Dolmabahçe Palace Museum

Dolmabahçe Palace was built by Sultan Abdülmecid (1839-1861), the thirty-first Ottoman Sultan. The construction was started on June 13, 1843 and the palace was opened on June 7, 1856 upon the completion of the surrounding walls. The main structure of the palace consists of three sections that bear the following names: Mâbeyn-i Hümâyûn (Selâmlık – Section for Men), Muâyede Hall (Ceremonial Hall) and Harem-i Hümâyûn (Imperial Harem). Mâbeyn-i Hümâyûn was for administrative affairs of the state; Harem-i Hümâyûn for the private life of the sultan and his family and between these two parts, the Muayede Salonu (Ceremonial Hall) was reserved for the sultan to meet the ministers and state officials on religious holidays and for other important state ceremonies.

Main building runs parallel to the sea and consists of three floors including the basement. The section extending in the direction of the land are Harem apartments which have four floors including the attic floor. Western influences are evident in form, details and ornamentation and reflect the changing aesthetic values in the final stages of the Empire. On the other hand, in terms of space organization, room and hall dimensions, it still represents the traditional Turkish house plan applied on a very large scale. The exterior walls are made of stone, the inner walls are brick and the tiling is of wood. Electricity and a central heating system were added to the palace along with technological advancements between 1910 and 1912. The palace has a 45,000 square meter floor area, 285 rooms, 44 halls and six bathrooms.

Mabeyn or the Chamberlain’s section, where the sultan attended state affairs was the most prominent area of Dolmabahçe Palace for both its functionality and splendor. The Entrance Hall, the Crystal Staircase, which provides the connection with the upper floor and has a protocol feature, the Ambassador’s Hall where ambassadors were hosted, and the Red Room where the ambassadors met with the Sultan, are all decorated and furnished to reflect the historical magnificence of the Empire. Zülvecheyn Hall on the upper floor is a type of passage to the Sultan’s own private apartment in the Chamberlain’s Quarters. In this special apartment there is a magnificent bath, made of Egyptian marble, study rooms and dining and rest rooms in which the sultan carried on with his daily life. The library, which houses the books of Caliph Abdülmecid, is one of the most fabulous places.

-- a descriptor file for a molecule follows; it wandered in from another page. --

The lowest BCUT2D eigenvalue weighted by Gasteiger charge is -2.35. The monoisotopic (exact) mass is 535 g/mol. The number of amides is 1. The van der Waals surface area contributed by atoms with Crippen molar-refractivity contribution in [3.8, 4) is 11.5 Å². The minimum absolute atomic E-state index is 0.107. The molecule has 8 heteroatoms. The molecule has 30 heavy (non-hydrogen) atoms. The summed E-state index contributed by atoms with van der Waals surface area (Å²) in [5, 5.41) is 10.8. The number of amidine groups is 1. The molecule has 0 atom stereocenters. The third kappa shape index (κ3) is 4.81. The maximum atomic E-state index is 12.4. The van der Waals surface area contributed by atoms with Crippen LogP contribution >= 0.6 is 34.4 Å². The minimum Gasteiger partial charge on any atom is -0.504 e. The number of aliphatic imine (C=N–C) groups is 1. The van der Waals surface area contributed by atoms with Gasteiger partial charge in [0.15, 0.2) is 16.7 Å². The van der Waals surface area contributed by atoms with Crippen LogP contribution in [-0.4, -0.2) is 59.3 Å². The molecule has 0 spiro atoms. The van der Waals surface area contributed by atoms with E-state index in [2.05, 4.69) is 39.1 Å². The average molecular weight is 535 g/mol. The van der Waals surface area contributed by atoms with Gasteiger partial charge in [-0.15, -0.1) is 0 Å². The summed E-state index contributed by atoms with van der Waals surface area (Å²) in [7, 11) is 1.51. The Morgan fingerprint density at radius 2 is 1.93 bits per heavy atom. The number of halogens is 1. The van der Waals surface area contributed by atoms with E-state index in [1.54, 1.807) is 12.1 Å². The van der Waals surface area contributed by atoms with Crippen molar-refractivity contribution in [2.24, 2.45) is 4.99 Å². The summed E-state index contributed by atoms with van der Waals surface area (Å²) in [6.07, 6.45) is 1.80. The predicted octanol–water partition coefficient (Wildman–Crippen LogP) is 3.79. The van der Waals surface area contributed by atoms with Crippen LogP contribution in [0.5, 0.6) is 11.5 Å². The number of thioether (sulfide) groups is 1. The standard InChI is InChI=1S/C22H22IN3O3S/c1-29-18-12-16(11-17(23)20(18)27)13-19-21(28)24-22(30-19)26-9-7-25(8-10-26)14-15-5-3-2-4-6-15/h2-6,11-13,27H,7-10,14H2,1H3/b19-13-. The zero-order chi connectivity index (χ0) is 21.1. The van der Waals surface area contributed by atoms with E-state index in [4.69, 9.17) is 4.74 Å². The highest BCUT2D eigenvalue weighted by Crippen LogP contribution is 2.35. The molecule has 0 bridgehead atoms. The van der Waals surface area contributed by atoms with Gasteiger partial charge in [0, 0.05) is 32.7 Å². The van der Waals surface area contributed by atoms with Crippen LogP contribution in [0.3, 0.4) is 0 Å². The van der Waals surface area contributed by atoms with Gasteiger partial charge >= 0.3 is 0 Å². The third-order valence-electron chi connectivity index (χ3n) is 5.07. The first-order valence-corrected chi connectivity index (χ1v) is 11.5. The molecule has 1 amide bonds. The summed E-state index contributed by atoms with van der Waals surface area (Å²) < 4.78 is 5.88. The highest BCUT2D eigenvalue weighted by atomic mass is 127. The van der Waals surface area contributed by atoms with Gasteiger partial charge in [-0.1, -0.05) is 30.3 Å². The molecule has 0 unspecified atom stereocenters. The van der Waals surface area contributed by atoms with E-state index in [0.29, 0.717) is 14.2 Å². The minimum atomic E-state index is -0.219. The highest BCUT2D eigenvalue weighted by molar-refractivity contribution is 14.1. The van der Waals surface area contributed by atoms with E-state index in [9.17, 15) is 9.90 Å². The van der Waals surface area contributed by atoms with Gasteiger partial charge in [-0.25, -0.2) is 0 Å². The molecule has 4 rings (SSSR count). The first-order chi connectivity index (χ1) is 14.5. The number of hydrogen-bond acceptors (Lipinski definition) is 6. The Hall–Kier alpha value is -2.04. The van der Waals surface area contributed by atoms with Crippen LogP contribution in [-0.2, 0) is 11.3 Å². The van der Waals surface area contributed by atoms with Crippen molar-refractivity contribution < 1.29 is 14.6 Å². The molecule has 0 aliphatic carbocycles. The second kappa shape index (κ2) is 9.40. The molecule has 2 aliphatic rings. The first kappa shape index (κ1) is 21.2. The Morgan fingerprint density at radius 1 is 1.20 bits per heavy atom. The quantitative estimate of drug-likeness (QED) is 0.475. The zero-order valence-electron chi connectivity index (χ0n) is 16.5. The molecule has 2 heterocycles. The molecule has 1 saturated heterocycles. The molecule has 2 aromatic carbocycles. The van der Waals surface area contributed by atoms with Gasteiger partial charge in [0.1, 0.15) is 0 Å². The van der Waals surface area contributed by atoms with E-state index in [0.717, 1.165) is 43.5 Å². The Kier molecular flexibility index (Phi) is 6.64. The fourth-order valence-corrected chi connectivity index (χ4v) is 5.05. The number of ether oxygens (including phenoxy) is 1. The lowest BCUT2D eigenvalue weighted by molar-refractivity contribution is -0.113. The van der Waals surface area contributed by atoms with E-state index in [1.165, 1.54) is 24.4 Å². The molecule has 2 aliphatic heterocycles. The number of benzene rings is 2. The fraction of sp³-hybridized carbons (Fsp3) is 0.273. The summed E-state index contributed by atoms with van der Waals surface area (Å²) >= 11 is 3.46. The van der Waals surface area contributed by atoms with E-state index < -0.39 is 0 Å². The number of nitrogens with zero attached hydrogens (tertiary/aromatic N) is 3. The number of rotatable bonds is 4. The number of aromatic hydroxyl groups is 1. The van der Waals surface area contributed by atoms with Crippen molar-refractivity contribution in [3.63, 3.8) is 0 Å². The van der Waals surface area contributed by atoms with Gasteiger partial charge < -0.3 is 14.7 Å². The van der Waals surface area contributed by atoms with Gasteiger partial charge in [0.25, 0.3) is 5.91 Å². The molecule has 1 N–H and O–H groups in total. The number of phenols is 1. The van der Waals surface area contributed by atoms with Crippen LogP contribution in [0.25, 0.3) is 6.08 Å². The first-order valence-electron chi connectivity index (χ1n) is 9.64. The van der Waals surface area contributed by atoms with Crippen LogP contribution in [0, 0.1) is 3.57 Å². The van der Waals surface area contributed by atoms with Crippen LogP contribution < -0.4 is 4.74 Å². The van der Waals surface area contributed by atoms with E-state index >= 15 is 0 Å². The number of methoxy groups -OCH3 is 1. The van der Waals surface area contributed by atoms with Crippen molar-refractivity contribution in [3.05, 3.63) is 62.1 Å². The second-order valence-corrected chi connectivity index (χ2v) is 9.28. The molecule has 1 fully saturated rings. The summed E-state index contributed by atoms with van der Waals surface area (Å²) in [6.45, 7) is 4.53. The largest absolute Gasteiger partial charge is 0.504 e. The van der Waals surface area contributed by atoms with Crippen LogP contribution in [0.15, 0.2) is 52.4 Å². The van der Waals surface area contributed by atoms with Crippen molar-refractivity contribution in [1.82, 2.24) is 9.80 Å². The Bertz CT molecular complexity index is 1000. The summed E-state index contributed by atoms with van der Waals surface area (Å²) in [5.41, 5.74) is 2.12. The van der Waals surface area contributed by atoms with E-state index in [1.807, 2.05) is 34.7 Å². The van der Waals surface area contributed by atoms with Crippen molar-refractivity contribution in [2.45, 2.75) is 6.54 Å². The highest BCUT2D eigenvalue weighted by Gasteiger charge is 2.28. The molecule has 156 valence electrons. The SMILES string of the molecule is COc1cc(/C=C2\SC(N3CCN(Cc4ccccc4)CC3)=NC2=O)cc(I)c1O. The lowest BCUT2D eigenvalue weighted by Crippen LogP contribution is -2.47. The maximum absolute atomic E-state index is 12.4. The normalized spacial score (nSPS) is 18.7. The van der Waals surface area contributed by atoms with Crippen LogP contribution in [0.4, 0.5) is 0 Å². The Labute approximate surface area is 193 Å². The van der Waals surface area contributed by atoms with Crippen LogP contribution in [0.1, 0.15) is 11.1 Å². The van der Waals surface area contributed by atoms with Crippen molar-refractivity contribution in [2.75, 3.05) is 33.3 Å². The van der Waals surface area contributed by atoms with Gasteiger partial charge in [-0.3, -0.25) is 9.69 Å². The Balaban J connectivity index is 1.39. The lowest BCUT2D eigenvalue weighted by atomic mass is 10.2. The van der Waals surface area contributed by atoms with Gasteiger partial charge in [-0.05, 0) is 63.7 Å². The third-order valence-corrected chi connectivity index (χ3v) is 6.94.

The Muâyede Hall, located between the Harem and Chamberlain sections is the highest and most magnificent hall of Dolmabahçe Palace. With an area of more than 2,000 square meters, 56 columns, a dome reaching 36 meters high, and a British made chandelier of nearly 4.5 tons, this hall clearly distinguishes itself from the rest of the palace. The chandelier of the hall was commissioned by Sultan Abdülmecid from England.

Although the Dolmabahçe Palace was modeled after the European palaces with a lot of Western influence, in terms of its functional structure and its interior design, care was taken to set up a “Harem” – as a separate section – albeit not with such clear lines as in the past. However, unlike the Topkapı Palace, the Harem is no longer a separate structure or a cluster of buildings isolated from the Palace; it is a private living unit under the same roof, located within the integrity of the overall building.

The Dolmabahçe Palace was home to six sultans as well as the last Ottoman Caliph Abdülmecid Efendi from 1856 to 1924, the year when the caliphate was abolished. Between 1927 and 1949 the Palace was used as the Presidential office. Gazi Mustafa Kemal Atatürk, the founder of our Republic, used the Dolmabahçe Palace during the times he worked in Istanbul between 1927-1938 and he passed away there.